From Agriculture in California to Taxi Services in New York, These U.S. Industries Rely on Immigrant Labor

Immigrants fill "workforce gaps" and comprise one in five entrepreneurs in the U.S


13 Mar, 2019FORTUNE.COM

Beamstart - From Agriculture in California to Taxi Services in New York, These U.S. Industries Rely on Immigrant Labor | Beamstart

While the Trump administration has made it a lot harder for immigrants to settle permanently in the U.S., a new study examines the extent to which a number of industries--and states--rely on immigrant labor to stay afloat and succeed.

According to new data from New American Economy, which was first reported by Axios, immigrants are significant contributors to the U.S. economy.

The study looked at factors such as immigrant tax contributions, spending power, entrepreneurship, demographics, voting power, and found that "immigration creates an economic opportunity--creating jobs, filling workforce gaps, and helping communities thrive," according to John Feinblatt, president of New American Economy.

Immigrants comprise one in five entrepreneurs in the U.S., according to the study. The 3.2 million immigrants who run their own businesses are also responsible for employing 8 million American workers and generating $1.3 trillion in total sales in 2017.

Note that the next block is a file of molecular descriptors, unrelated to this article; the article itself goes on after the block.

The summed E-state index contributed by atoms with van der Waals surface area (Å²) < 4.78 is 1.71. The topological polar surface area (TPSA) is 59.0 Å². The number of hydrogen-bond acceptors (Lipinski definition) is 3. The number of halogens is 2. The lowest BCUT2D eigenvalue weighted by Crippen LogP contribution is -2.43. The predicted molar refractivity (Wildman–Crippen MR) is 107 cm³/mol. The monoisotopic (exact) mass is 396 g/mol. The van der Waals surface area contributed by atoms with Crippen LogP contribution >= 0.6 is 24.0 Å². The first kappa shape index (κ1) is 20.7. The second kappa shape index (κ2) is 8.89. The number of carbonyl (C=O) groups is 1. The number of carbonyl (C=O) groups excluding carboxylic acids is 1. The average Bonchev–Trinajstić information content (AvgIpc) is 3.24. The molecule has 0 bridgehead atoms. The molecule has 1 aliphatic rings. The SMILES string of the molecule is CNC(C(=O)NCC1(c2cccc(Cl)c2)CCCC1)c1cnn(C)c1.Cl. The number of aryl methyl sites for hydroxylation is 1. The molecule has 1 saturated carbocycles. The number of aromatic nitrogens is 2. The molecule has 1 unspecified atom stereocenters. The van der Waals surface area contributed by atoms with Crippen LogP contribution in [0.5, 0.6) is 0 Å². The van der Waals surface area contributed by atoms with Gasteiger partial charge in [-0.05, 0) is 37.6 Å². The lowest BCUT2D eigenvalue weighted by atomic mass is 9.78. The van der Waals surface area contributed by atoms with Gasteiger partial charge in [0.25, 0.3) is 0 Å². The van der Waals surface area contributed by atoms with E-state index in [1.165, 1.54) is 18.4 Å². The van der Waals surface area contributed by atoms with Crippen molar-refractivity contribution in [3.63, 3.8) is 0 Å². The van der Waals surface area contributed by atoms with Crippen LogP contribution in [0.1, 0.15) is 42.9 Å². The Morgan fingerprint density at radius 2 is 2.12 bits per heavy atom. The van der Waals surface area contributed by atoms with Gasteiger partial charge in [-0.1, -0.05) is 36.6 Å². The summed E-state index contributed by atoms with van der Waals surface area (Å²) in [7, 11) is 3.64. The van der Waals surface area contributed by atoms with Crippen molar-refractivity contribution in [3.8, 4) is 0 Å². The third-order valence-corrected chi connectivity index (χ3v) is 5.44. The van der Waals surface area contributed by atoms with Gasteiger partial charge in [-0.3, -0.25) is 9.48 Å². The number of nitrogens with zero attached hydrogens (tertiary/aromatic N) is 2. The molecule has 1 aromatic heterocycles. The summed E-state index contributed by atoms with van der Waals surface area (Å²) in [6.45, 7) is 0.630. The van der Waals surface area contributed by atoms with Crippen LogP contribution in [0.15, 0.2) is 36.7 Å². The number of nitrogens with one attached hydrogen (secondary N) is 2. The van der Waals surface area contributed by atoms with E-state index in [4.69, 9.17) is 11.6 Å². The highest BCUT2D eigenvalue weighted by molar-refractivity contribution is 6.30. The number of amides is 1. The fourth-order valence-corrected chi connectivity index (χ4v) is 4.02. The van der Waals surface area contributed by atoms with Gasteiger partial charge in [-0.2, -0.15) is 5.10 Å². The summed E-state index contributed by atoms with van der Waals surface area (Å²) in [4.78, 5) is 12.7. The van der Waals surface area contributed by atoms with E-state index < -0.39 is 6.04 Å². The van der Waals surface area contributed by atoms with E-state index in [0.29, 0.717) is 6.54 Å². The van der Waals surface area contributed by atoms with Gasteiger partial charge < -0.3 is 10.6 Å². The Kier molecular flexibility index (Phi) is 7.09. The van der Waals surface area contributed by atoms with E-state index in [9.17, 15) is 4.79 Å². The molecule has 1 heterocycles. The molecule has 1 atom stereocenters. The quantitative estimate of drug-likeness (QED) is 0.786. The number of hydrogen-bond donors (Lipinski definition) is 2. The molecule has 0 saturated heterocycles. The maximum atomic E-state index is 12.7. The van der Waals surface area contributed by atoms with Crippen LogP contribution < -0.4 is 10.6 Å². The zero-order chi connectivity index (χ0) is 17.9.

In the same time period, nearly half of the jobs in apparel manufacturing, taxi and limousine services, nail salons, personal care, and private households were held by immigrants. The data shows that 63% of stylists, 62% of agricultural graders and sorters, and 59% of plasterers and masons, for example, are immigrants.

The numbers are even more significant in particular industries on a state-by-state basis. For example, 77% of taxi drivers and chauffeurs in New York state are immigrants. Immigrants comprise 77% of agricultural workers in California, 69% in Florida, and 56% in Arizona. Even in states with a lower percentage of immigrants, they nevertheless contribute in significant ways. In Kentucky, immigrants make up 25% of physicians and surgeons, while in Ohio that number is 28%.

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